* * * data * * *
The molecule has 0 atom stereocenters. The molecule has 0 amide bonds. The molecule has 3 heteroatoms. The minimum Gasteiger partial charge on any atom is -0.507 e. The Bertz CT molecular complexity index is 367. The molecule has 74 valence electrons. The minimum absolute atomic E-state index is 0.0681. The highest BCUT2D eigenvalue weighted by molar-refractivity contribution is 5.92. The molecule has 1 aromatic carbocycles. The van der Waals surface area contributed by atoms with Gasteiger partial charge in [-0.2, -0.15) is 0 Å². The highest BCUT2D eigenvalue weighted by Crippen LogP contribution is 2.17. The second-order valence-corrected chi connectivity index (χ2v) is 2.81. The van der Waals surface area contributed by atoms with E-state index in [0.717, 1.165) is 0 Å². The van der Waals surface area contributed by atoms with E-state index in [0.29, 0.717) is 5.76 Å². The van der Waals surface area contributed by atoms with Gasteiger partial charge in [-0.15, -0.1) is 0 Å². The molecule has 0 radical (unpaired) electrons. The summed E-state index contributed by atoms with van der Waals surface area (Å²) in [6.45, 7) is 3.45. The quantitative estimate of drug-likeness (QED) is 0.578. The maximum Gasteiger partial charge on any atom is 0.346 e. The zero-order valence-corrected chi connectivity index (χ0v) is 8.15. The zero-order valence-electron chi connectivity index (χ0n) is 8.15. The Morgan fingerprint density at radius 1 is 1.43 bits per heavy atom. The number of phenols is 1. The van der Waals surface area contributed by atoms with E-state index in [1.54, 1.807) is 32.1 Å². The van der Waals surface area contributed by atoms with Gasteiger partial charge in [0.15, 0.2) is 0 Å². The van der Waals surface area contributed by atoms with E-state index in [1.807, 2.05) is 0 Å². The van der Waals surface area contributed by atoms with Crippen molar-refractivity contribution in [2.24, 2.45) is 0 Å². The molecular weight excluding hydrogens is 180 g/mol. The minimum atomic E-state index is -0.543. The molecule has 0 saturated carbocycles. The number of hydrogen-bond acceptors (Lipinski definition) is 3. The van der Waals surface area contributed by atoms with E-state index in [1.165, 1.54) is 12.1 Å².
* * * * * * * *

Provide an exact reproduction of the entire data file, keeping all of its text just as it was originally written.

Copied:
The molecule has 0 atom stereocenters. The molecule has 0 amide bonds. The molecule has 3 heteroatoms. The minimum Gasteiger partial charge on any atom is -0.507 e. The Bertz CT molecular complexity index is 367. The molecule has 74 valence electrons. The minimum absolute atomic E-state index is 0.0681. The highest BCUT2D eigenvalue weighted by molar-refractivity contribution is 5.92. The molecule has 1 aromatic carbocycles. The van der Waals surface area contributed by atoms with Gasteiger partial charge in [-0.2, -0.15) is 0 Å². The highest BCUT2D eigenvalue weighted by Crippen LogP contribution is 2.17. The second-order valence-corrected chi connectivity index (χ2v) is 2.81. The van der Waals surface area contributed by atoms with E-state index in [0.717, 1.165) is 0 Å². The van der Waals surface area contributed by atoms with E-state index in [0.29, 0.717) is 5.76 Å². The van der Waals surface area contributed by atoms with Gasteiger partial charge in [-0.15, -0.1) is 0 Å². The molecule has 0 radical (unpaired) electrons. The summed E-state index contributed by atoms with van der Waals surface area (Å²) in [6.45, 7) is 3.45. The quantitative estimate of drug-likeness (QED) is 0.578. The maximum Gasteiger partial charge on any atom is 0.346 e. The zero-order valence-corrected chi connectivity index (χ0v) is 8.15. The zero-order valence-electron chi connectivity index (χ0n) is 8.15. The Morgan fingerprint density at radius 1 is 1.43 bits per heavy atom. The number of phenols is 1. The van der Waals surface area contributed by atoms with E-state index in [1.54, 1.807) is 32.1 Å². The van der Waals surface area contributed by atoms with Gasteiger partial charge in [0.15, 0.2) is 0 Å². The van der Waals surface area contributed by atoms with E-state index in [1.807, 2.05) is 0 Å². The van der Waals surface area contributed by atoms with Crippen molar-refractivity contribution in [2.24, 2.45) is 0 Å². The molecular weight excluding hydrogens is 180 g/mol. The minimum atomic E-state index is -0.543. The molecule has 0 saturated carbocycles. The number of hydrogen-bond acceptors (Lipinski definition) is 3. The van der Waals surface area contributed by atoms with E-state index in [1.165, 1.54) is 12.1 Å².